From King Dictionary of Contemporary English
Related topics: Physics
gravitygrav‧i‧ty /ˈɡrævəti/ ●○○ noun [uncountable] 1 technicalHP the force that causes something to fall to the ground or to be attracted to another planetgravitation the force of gravity2 formalSERIOUS PERSON the extreme and worrying seriousness of a situationgravity of I could not hide from her the gravity of the situation. The penalties should be proportionate to the gravity of the offence.3 SERIOUS/NOT JOKINGan extremely serious way of behaving or speaking The Consul spoke slowly and with great gravity. centre of gravity
Examples from the Corpus
gravityThey speak with passion and gravity.This pressure is maintained by means of water towers and gravity, or by booster pumping stations.Stepping high in the light gravity and brandishing the bag before her, she ploughed her way out into the open air.Mars' gravity is only about 38% of Earth's.This is because the center of gravity of the hammer is in the iron part.In free fall, only the force of gravity is acting so the body is not in compression.In the quantum theory of gravity, on the other hand, a third possibility arises.They'd fly right across the tube, riding the gravity gradients, making it look easy.I don't think you quite understand the gravity of the situation.Generally, different theories are used to explain widely different phenomena, from the forces in the atom to gravity.force of gravityAnd with her body positioned at a slight incline, her spine benefits from the normal force of gravity.The rise is a result of the capillary suction which acts against the force of gravity.Physicists define weight as the force of gravity acting on an object.This force is universal, that is, every particle feels the force of gravity, according to its mass or energy.This difference in the force of gravity causes the tides.Water may enter the soil or bedrock simply through percolation through interconnected voids between particles under the force of gravity.It was not unlikely that they were closely linked, or even identical, with the forces of gravity and of electromagnetism.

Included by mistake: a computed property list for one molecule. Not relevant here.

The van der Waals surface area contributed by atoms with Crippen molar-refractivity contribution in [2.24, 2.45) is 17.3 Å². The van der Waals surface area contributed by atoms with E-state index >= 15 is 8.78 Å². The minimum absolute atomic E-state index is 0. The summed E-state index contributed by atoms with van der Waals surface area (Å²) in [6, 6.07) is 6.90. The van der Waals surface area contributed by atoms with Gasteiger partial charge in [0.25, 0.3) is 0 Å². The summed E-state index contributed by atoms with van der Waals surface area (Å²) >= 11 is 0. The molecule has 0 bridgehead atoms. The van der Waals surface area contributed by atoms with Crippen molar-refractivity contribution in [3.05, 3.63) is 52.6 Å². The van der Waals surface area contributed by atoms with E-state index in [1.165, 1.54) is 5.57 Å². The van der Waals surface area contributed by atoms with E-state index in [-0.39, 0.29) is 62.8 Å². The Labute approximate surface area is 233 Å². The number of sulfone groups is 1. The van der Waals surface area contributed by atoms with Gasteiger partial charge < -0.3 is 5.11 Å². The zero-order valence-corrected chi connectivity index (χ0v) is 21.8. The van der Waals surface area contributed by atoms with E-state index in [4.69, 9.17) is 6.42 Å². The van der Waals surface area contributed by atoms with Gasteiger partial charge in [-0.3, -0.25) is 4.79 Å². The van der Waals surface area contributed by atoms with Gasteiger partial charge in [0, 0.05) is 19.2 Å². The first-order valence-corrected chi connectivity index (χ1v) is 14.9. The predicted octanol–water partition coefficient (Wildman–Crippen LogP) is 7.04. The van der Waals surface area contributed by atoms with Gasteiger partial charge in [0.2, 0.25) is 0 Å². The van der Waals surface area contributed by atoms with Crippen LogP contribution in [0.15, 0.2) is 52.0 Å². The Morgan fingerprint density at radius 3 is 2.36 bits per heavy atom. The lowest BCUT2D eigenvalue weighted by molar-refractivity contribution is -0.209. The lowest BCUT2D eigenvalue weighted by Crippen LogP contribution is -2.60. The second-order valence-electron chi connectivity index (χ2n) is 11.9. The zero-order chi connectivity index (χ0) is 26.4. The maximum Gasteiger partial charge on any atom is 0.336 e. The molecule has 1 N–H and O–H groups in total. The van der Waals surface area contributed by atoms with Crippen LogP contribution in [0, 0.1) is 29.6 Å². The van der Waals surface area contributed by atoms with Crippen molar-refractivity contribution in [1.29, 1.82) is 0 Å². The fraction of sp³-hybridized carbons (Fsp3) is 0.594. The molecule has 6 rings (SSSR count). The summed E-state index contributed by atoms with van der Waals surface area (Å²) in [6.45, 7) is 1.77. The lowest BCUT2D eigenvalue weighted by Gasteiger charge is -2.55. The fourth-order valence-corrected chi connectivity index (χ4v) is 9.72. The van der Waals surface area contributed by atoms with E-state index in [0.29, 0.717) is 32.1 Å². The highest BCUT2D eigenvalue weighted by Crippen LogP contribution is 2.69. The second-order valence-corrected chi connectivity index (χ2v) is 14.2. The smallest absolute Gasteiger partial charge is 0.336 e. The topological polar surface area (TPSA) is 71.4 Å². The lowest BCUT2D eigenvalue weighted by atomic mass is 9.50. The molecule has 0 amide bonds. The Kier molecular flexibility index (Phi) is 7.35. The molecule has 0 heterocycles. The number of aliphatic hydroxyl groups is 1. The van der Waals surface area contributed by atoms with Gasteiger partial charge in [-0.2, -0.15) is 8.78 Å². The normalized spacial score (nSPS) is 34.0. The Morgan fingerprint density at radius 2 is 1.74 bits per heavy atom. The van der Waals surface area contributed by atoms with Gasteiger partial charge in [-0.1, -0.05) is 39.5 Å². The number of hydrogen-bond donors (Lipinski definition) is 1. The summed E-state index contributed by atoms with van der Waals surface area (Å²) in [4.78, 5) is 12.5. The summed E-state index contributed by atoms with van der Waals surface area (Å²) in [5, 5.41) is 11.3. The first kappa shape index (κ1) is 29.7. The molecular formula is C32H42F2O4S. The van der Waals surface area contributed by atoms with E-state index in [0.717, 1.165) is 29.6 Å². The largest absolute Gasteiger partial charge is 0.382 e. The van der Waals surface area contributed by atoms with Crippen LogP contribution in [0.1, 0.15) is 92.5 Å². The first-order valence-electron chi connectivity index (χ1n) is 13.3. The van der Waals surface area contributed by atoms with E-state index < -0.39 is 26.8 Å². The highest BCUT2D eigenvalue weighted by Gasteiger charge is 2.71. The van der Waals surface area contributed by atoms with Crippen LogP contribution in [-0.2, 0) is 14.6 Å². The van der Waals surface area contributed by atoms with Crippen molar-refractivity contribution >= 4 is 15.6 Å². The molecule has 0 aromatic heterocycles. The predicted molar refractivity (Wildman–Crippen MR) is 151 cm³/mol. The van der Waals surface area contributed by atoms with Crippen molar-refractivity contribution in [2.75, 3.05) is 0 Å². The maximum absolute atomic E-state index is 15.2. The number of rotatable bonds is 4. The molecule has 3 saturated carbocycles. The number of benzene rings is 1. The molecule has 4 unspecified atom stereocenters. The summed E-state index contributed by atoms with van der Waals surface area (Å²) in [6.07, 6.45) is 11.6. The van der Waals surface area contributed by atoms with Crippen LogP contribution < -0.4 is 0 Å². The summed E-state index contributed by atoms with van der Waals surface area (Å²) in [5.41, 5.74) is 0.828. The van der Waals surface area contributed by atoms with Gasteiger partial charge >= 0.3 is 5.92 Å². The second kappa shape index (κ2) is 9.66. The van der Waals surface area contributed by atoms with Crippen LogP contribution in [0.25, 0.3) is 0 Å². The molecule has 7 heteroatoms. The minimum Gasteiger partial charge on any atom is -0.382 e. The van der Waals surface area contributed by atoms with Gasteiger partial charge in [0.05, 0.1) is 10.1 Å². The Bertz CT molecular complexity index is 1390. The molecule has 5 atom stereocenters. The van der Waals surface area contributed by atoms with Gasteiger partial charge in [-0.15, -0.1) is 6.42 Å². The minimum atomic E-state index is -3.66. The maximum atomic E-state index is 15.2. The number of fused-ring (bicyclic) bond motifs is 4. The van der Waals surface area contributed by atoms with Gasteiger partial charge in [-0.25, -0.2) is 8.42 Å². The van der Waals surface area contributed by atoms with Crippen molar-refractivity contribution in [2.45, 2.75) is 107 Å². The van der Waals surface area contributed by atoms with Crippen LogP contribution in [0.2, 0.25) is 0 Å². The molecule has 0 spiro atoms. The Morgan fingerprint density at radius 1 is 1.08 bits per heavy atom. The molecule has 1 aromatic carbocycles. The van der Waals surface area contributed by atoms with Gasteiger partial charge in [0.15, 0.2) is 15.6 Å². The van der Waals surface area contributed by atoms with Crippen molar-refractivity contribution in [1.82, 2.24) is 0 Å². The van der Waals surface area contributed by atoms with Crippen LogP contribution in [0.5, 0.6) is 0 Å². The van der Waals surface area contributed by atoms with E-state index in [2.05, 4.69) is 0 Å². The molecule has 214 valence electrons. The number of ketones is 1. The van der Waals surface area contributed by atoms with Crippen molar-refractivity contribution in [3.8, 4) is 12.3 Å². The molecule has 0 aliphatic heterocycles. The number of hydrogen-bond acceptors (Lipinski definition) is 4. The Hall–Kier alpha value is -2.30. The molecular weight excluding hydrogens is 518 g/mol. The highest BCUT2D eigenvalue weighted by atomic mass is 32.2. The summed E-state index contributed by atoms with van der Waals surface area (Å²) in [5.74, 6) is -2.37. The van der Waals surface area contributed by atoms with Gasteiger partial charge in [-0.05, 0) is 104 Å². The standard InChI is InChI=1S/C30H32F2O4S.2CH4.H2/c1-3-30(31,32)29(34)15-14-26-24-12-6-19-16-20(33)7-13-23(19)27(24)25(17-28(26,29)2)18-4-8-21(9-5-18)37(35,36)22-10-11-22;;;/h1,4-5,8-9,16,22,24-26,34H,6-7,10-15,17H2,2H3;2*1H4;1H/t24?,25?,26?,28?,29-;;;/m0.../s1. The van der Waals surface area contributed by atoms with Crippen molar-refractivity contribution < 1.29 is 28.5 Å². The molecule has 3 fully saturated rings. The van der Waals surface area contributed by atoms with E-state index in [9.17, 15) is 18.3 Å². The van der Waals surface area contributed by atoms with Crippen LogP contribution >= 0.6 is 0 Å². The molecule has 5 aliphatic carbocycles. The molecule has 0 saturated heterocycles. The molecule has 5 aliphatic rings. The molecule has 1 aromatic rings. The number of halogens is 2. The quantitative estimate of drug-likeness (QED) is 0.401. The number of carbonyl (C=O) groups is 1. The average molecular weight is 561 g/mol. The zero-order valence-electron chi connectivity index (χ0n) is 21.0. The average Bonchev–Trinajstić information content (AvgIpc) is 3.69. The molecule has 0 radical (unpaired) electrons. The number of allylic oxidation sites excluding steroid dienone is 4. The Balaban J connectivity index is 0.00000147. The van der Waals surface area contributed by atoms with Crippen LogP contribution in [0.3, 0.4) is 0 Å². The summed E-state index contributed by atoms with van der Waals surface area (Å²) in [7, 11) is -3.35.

Origin gravity (1400-1500) French gravité, from Latin gravitas, from gravis; GRAVE1